A Multidisciplinary Symposium: Encounters with Animals in Graeco-Roman Antiquity; 9. Dec., Helsinki


A Multidisciplinary Symposium at the Helsinki Collegium for Advanced Studies
Fabianinkatu 24, Seminar Room 136, 1st floor
9 Dec. 2013 – Open to all. Welcome!


10.00–10.15     Opening of the Symposium by Tua Korhonen and Erika Ruonakoski
10.15–11.45     Keynote: Professor Ingvild Saelid Gilhus (University of Bergen): Christianity and the Changing Experiences of Animals in Late Antiquity
11.45–12.30     Maijastina Kahlos (University of Helsinki): Beyond the Bounds of Humanity – Animal Imagery in Late Antique Invective Rhetoric
12.30–13.30     Lunch
13.30–14.15     Miira Tuominen (University of Jyväskylä): Why Justice Must Be Extended to Animals? Poprhyry's On Abstinence
14.15–15.00     Jussi Backman (University of Jyväskylä): Philosophical Hermeneutics and the Historicity of Understanding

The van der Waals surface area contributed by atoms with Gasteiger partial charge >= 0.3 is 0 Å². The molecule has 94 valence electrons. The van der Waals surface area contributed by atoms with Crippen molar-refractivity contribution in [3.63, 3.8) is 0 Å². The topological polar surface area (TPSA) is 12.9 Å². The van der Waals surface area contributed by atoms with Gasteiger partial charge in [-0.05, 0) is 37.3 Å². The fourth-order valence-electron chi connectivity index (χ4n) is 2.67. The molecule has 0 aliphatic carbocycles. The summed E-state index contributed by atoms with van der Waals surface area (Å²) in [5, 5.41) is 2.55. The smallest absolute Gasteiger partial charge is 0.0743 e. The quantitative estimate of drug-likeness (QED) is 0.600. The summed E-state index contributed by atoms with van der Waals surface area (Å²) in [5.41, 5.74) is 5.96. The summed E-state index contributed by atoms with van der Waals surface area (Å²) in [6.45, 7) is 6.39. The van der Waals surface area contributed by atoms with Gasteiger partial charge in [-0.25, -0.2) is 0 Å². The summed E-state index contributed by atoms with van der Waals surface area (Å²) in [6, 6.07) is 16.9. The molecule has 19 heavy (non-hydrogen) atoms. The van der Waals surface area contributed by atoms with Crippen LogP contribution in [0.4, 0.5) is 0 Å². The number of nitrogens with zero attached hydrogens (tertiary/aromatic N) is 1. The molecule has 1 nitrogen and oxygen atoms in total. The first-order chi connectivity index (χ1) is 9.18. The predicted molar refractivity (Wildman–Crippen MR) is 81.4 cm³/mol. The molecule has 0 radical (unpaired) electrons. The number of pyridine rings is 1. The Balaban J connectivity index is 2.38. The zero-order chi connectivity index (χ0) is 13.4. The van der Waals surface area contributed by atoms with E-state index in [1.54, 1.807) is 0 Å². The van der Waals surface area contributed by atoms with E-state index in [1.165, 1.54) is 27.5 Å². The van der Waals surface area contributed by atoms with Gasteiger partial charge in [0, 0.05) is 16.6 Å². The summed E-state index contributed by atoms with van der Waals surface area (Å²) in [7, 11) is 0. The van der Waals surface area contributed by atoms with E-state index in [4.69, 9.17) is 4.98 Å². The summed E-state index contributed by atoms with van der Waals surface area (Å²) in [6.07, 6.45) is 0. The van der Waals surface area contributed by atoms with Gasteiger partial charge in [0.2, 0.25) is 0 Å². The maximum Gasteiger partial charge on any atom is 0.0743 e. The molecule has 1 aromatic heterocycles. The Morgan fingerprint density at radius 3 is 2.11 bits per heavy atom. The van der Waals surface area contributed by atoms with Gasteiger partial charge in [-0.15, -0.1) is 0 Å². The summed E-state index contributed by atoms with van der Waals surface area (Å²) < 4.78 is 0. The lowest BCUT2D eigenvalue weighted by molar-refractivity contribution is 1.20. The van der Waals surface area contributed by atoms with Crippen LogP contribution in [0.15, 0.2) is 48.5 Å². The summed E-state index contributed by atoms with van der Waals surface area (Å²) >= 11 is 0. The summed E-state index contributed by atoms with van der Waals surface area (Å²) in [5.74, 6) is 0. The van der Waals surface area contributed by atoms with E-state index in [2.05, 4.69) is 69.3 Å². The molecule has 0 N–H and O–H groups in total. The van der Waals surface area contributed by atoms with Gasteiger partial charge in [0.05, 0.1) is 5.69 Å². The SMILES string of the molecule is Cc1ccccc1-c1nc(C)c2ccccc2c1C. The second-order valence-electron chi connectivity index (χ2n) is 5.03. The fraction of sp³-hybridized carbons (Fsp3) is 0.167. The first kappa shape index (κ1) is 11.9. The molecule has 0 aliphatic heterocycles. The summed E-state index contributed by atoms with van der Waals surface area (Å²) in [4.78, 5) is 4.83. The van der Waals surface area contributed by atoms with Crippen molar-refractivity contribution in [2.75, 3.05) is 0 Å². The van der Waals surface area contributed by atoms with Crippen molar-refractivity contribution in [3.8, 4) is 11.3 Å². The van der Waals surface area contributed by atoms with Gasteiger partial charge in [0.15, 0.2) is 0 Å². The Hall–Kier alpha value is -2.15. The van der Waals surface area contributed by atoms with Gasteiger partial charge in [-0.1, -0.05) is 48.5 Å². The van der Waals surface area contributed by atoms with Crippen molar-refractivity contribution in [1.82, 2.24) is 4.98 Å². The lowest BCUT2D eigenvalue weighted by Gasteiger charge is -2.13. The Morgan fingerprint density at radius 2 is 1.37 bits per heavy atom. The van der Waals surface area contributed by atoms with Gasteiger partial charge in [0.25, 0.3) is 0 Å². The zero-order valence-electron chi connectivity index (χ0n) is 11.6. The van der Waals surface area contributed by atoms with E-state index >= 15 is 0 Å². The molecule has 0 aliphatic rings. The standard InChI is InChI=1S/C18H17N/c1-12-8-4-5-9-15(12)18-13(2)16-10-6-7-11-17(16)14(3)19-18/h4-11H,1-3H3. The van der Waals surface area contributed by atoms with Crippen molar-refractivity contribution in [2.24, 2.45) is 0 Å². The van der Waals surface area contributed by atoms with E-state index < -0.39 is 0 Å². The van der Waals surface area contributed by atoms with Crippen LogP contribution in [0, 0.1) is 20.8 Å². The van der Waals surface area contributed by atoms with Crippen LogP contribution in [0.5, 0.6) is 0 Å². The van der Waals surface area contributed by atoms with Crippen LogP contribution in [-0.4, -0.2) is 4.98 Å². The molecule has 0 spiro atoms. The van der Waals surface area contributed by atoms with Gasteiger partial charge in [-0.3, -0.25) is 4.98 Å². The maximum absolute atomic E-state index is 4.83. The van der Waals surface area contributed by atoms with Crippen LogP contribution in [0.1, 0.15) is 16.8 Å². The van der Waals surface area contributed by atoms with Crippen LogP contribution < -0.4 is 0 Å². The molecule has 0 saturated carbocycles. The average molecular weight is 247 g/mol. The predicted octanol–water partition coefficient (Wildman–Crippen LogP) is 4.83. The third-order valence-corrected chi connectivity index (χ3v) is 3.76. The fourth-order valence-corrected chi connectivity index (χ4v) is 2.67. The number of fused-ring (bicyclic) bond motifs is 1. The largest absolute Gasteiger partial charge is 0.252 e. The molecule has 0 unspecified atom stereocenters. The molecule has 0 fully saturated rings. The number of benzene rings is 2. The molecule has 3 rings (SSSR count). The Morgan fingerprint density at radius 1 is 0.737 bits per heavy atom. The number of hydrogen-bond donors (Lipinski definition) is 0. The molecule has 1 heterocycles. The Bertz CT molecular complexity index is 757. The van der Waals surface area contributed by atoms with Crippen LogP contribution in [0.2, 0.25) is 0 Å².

15.00–15.20     Coffee
15.20–16.05     Sari Kivistö (University of Helsinki): Birds and Utopia
16.05–16.50     Erika Ruonakoski (University of Helsinki): What Do Greek Depictions of Animals Communicate to Us? A Phenomenological Analysis of Temporal Distance
16.50–17.35     Tua Korhonen (University of Helsinki): No Fear of Metamorphosis? "[...] most ancient Greeks were not seriously worried that they would suddenly become animals" (Forbes Irving 1990, 60)
17.35–17.45     Closing of the Symposium

Ingvild Saelid Gilhus is a Professor of Religious Studies at the University of Bergen, Norway. Her seminal book Animal, Gods, and Humans: Changing Attitudes to Animals in Greek, Roman and Early Christian Thought (Routledge 2006) has ensured her a firm place in all discussions of animality in antiquity. She is a contributor to the forthcoming The Oxford Handbook of Animals in Classical Thought and Life (Oxford University Press).

Organisers: Research Project Empathising with the Non-Human Other in Ancient Greek Literature (http://animalsinantiquity.wordpress.com) the SHC Research Community (Subjectivity, Historicity and Communality: Studies in Philosophy and Political Sciences), the Helsinki Collegium for Advanced Studies and the Department of World Cultures.

Sponsors: The SHC Research Community (Subjectivity, Historicity and Communality: Studies in Philosophy and Political Sciences) and the AMNE (Ancient Mediterranean and the Near East) Research Community.